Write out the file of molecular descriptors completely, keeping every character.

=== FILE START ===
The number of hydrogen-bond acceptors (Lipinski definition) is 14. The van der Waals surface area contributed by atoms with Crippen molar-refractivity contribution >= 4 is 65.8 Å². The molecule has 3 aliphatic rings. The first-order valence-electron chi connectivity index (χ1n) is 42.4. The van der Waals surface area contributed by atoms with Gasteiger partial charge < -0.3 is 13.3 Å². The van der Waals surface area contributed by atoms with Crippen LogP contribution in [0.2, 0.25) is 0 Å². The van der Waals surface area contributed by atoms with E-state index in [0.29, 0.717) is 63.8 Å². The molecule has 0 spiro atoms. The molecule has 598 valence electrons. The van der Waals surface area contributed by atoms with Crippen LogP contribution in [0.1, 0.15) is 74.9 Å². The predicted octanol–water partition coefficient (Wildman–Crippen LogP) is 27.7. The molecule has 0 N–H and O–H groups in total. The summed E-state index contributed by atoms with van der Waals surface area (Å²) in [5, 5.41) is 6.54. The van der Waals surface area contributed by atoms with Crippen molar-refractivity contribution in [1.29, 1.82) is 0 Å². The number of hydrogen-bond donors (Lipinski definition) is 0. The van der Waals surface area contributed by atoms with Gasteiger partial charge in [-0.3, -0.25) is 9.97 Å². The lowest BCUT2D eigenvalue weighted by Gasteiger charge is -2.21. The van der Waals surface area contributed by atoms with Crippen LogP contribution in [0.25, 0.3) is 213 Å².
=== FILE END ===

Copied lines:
The number of hydrogen-bond acceptors (Lipinski definition) is 14. The van der Waals surface area contributed by atoms with Crippen molar-refractivity contribution >= 4 is 65.8 Å². The molecule has 3 aliphatic rings. The first-order valence-electron chi connectivity index (χ1n) is 42.4. The van der Waals surface area contributed by atoms with Gasteiger partial charge < -0.3 is 13.3 Å². The van der Waals surface area contributed by atoms with Crippen LogP contribution in [0.2, 0.25) is 0 Å². The van der Waals surface area contributed by atoms with E-state index in [0.29, 0.717) is 63.8 Å². The molecule has 0 spiro atoms. The molecule has 598 valence electrons. The van der Waals surface area contributed by atoms with Crippen LogP contribution in [0.1, 0.15) is 74.9 Å². The predicted octanol–water partition coefficient (Wildman–Crippen LogP) is 27.7. The molecule has 0 N–H and O–H groups in total. The summed E-state index contributed by atoms with van der Waals surface area (Å²) in [5, 5.41) is 6.54. The van der Waals surface area contributed by atoms with Crippen molar-refractivity contribution in [1.29, 1.82) is 0 Å². The number of hydrogen-bond donors (Lipinski definition) is 0. The van der Waals surface area contributed by atoms with Gasteiger partial charge in [-0.3, -0.25) is 9.97 Å². The lowest BCUT2D eigenvalue weighted by Gasteiger charge is -2.21. The van der Waals surface area contributed by atoms with Crippen LogP contribution in [0.25, 0.3) is 213 Å².